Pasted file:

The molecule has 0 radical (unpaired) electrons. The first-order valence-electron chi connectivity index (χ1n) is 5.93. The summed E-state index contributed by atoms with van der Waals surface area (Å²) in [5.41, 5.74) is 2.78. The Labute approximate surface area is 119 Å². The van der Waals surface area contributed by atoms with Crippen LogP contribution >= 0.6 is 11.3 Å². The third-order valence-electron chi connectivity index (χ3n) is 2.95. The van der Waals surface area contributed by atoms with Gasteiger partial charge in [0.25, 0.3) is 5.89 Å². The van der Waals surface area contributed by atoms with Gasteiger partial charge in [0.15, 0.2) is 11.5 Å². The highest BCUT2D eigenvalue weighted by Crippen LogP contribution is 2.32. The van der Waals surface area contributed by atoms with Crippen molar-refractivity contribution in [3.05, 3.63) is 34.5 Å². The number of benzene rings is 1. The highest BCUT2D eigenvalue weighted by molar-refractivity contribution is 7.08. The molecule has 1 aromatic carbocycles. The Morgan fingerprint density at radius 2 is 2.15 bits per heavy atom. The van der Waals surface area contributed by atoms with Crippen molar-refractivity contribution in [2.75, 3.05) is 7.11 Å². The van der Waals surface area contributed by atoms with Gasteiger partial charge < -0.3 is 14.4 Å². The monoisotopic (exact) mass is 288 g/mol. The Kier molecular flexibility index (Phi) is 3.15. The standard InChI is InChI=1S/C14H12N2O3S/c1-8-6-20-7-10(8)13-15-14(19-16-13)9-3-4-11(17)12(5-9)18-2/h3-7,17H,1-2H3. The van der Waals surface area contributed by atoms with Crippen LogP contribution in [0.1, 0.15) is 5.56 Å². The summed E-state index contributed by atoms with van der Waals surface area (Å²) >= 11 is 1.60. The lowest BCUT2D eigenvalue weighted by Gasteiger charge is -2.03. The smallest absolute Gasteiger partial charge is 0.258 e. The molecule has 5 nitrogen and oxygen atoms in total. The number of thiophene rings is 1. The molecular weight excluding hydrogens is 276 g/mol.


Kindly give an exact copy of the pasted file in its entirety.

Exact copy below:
The molecule has 0 radical (unpaired) electrons. The first-order valence-electron chi connectivity index (χ1n) is 5.93. The summed E-state index contributed by atoms with van der Waals surface area (Å²) in [5.41, 5.74) is 2.78. The Labute approximate surface area is 119 Å². The van der Waals surface area contributed by atoms with Crippen LogP contribution >= 0.6 is 11.3 Å². The third-order valence-electron chi connectivity index (χ3n) is 2.95. The van der Waals surface area contributed by atoms with Gasteiger partial charge in [0.25, 0.3) is 5.89 Å². The van der Waals surface area contributed by atoms with Gasteiger partial charge in [0.15, 0.2) is 11.5 Å². The highest BCUT2D eigenvalue weighted by Crippen LogP contribution is 2.32. The van der Waals surface area contributed by atoms with Crippen molar-refractivity contribution in [3.05, 3.63) is 34.5 Å². The number of benzene rings is 1. The highest BCUT2D eigenvalue weighted by molar-refractivity contribution is 7.08. The molecule has 1 aromatic carbocycles. The Morgan fingerprint density at radius 2 is 2.15 bits per heavy atom. The van der Waals surface area contributed by atoms with Crippen molar-refractivity contribution in [2.75, 3.05) is 7.11 Å². The van der Waals surface area contributed by atoms with Gasteiger partial charge < -0.3 is 14.4 Å². The monoisotopic (exact) mass is 288 g/mol. The Kier molecular flexibility index (Phi) is 3.15. The standard InChI is InChI=1S/C14H12N2O3S/c1-8-6-20-7-10(8)13-15-14(19-16-13)9-3-4-11(17)12(5-9)18-2/h3-7,17H,1-2H3. The van der Waals surface area contributed by atoms with Crippen LogP contribution in [0.1, 0.15) is 5.56 Å². The summed E-state index contributed by atoms with van der Waals surface area (Å²) >= 11 is 1.60. The lowest BCUT2D eigenvalue weighted by Gasteiger charge is -2.03. The smallest absolute Gasteiger partial charge is 0.258 e. The molecule has 5 nitrogen and oxygen atoms in total. The number of thiophene rings is 1. The molecular weight excluding hydrogens is 276 g/mol.